Readers interested in the dark side of our supernatural world will enjoy of this paranormal suspense series, written by a real-life Wiccan high priestess.

Tuesday, May 23, 2017

I know Mother's Day has past, but this is a little tale I conceived, just for that special recognition of mothers everywhere!  

The Alien's Mother by Francesca Quarto

It was a typical Mother's Day in the small outpost of Glimmer Roost.  They still celebrated long- remembered holidays from Earth times, only now they did it in zero gravity.  
So, no bunches of roses and boxes of chocolates and jewelry; just the hand-made cards that could be erased and reused for the next holiday.  There was no shortage of shiny baubles to be given, but they were as common as road gravel back on Terra One. After all, the brilliant stones gave the very name to the mining town.
Mother's Day wasn't that big around there anyway, what with the lack of any women.  And usually the only time the word "mother" was spoken, it was quickly followed with a profanity. Now that word, would be around human settlements until the end days!
This Mother's Day seemed destined to be marked like hundreds before it in Glimmer Roost; they broke out the Alien's Mother.
She landed on the remote planet several months after the Pilgrim Miners. They had already set up the rough, outlying buildings for what would become, Glimmer Roost.  
She announced her arrival by blasting a group of unarmed surveyors and building engineers to space dust.  There was no provocation on their part, unless you count their aggressive reshaping of the landscape.  
One of the mounds they eradicated was, unfortunately, the entrance to the alien's domicile; a hive-like structure of connecting tunnels and chambers.  At the time it was destroyed to make room for the growing outpost, it sheltered the Alien's entire family tree, from oldest to youngest.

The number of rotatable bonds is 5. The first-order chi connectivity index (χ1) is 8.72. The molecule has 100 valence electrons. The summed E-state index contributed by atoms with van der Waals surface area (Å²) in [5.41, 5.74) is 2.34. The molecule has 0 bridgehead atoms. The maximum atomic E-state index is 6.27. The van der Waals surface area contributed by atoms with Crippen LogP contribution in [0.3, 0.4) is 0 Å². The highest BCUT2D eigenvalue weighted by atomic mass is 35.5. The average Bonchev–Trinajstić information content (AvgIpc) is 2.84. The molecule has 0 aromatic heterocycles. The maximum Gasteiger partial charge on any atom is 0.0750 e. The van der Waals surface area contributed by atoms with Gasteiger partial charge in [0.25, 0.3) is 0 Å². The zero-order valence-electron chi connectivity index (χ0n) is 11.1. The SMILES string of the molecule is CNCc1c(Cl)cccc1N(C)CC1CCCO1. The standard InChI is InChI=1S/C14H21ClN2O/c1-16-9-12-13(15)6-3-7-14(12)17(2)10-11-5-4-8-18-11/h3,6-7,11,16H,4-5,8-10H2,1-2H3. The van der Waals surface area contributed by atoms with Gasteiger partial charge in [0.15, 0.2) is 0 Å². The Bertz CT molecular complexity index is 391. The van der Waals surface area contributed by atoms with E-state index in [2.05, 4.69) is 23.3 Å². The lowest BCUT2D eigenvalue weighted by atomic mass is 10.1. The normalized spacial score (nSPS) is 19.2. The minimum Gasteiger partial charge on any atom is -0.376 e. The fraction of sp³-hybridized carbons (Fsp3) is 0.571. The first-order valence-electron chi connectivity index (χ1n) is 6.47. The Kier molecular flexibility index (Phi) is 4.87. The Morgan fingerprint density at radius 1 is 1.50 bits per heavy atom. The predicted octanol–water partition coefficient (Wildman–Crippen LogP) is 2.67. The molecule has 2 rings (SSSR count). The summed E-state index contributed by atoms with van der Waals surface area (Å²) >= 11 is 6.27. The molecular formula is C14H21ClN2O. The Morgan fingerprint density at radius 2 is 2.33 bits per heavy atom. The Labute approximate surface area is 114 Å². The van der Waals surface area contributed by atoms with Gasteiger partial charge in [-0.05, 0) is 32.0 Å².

She responded as any mother would, with unchecked rage and righteous lethality.  She entered into a running skirmish with the Pilgrim Guard Unit that had been called in by a lone survivor of the mound killings.  
Her end was assured, as they were human and she, a mere alien, not withstanding that this was her home planet.
The body of the Alien mother was to be kept for further study by the scientists that would follow one day.  She was perfectly preserved, but as time went on, the Pilgrims realized the corporation would not waste resources on studying anything that couldn't produce a profit.
Being human men, offspring of mothers all, they were moved, after the first one hundred years, to celebrate that most honored holiday, Mother's Day. 
Forthwith, the preserved body of the alien mother was brought to the communal feasting hall, where the children of human kind, could lay hand-made gifts around her four, stiff and blueish feet.  
They had taken this mother of another race and co-opted her as their own.  Over a span of many hundred cycles, the reputation, along with the petrified shell of the last mother in Glimmer Roost, was transformed.
From death bringer, to life giver; from alien, to familiar.
Mother's Day became "The Great Mother's Day"  proving, even in dying, there was no death for the Alien's Mother.

Saturday, May 20, 2017

Using Sensory Description in Paranormal Romance

A frequent tip you'll hear in writing workshops, seminars, and blogs is to include the senses in your descriptions. One workshop I attended mentioned trying to include all 5 senses on every page. I took this to be a bit of an exaggeration, as that would be a LOT of description on every page. But it gives you a goal to shoot for so you remember to include sensory description as much as possible.

My personal rule of thumb is to attempt to get all 5 senses to show up in every five pages. This is actually much harder than it sounds, so let's dig into a little bit.

5 Commonly Learned Senses

Sight tends to be the easiest of the senses to remember because you can describe what the character is seeing in terms of surroundings, other people, gestures, or even what's inside their head. However, since this one is the easiest to include, don't forget to include little details that we all notice without realizing it... colors, shapes, changes in the surroundings, locations of objects or people in relation to the POV. For that deep POV touch, have characters note things that they would notice. No two people would walk into a room and notice the same things. Think about what in the room/the scene/another character might catch your characters eye.